Aphids suck the juices from the plant. They can be found on the underside of leaves and identified by the sticky honeydew they produce. Aphids can be effectively controlled with insecticidal soap.
Psyllids, another small insect that sucks plant juices, are more of a problem some years than others. They cause the foliage to turn yellow and curl. Plants are stunted and often produce no fruit. Insecticidal soap is also effective against psyllids.
Flea Beetles chew small holes into the leaves, leaving it looking as though it had been "blasted" with fine shot.
Distortion of the tomato is often the result of an environmental problem.
With blossom end rot, a small water-soaked spot appears near the blossom end of the tomato. As it enlarges, the spot becomes dark brown to black, sunken and leathery. This happens when calcium is not readily available to developing fruit. Calcium imbalance can result from fluctuations in soil moisture caused by improper irrigation or prolonged dry weather. Other causes are high nitrogen levels from fertilizer, or a disruption of the root system. You can prevent blossom end rot by the correct application of nitrogen, and keeping the plants mulched to maintain moisture. Mulching also helps to control weeds and eliminate the need for cultivation that can damage roots.
Blossom End Rot
The sudden exposure of fruits to direct sunlight in hot, dry weather can cause sunscald. This results in white or yellow patches on the side of the tomato exposed to the sun. To avoid sunscald, limit pruning and keep foliage healthy to provide shade and protection for the ripening fruit.
Misshapen or malformed fruit can be caused by cool weather occurring during fruit set or from herbicide exposure.
Catfacing is an abnormality that develops on the blossom end of susceptible tomato varieties. It results from cool weather at blossom time and causes the fruit to pucker and have deep crevices.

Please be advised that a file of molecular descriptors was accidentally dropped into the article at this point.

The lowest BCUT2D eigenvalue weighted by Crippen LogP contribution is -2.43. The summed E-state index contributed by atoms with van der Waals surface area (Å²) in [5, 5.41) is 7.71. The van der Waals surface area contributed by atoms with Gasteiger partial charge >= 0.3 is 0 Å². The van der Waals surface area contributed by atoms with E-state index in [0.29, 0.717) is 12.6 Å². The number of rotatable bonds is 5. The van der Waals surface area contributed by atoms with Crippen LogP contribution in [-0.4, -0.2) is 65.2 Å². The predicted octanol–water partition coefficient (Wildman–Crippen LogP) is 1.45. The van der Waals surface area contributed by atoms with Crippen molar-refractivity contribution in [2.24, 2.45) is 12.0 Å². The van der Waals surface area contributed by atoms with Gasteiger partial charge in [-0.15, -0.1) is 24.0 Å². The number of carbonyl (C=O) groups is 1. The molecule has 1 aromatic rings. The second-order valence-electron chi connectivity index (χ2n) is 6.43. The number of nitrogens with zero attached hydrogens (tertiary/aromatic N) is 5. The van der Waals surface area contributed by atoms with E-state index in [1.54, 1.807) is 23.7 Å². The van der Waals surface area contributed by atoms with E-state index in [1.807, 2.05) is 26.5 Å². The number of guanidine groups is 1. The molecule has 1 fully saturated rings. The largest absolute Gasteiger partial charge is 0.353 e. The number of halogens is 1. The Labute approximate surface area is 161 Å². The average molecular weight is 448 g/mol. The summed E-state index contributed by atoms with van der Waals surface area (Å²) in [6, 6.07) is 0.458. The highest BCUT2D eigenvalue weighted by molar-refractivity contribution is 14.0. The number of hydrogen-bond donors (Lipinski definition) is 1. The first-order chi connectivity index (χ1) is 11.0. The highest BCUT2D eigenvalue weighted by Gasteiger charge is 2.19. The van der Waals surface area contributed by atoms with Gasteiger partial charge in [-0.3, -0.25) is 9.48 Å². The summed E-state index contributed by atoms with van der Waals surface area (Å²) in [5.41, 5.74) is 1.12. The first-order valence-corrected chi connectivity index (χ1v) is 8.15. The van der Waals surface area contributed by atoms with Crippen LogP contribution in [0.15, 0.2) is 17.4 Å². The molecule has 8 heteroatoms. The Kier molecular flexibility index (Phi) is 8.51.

Growth cracks occur as a result of the rapid growth stimulated by wet weather following a dry period. Two types of growth cracks affect the stem end of tomatoes: concentric and radial. Concentric cracking produces circular cracks around the stem end of the fruit. Radial cracks spread outward from the stem scar.
Leaf roll, or leaf curl, is a physiologic distortion that may develop with periods of cool, rainy weather. It cause the lower leaves to roll upward and become thick and leathery. Leaf roll does not affect plant growth or fruit production and requires no treatment.
Herbicides can distort the foliage and fruit of tomatoes. They are especially sensitive to 2,4-D. Damage can bend the leaves down, causing cupping and thickening. New leaves are narrow and twisted and do not fully expand. Fruit may be catfaced and fail to ripen. Exposure can occur when herbicides are applied to lawns for weed control and the spray "drifts". Resultant fumes can also effect the plants for several days after treatment. Clippings from grass that has been sprayed with a herbicide should not be used as mulch in the vegetable garden. If the exposure is minimal, the plant will outgrow the injury. Be sure to water the affected plants thoroughly and often.
© CSU/Denver County Extension Master Gardener 2010
888 E. Iliff Avenue, Denver, CO 80210
Date last revised: 01/05/2010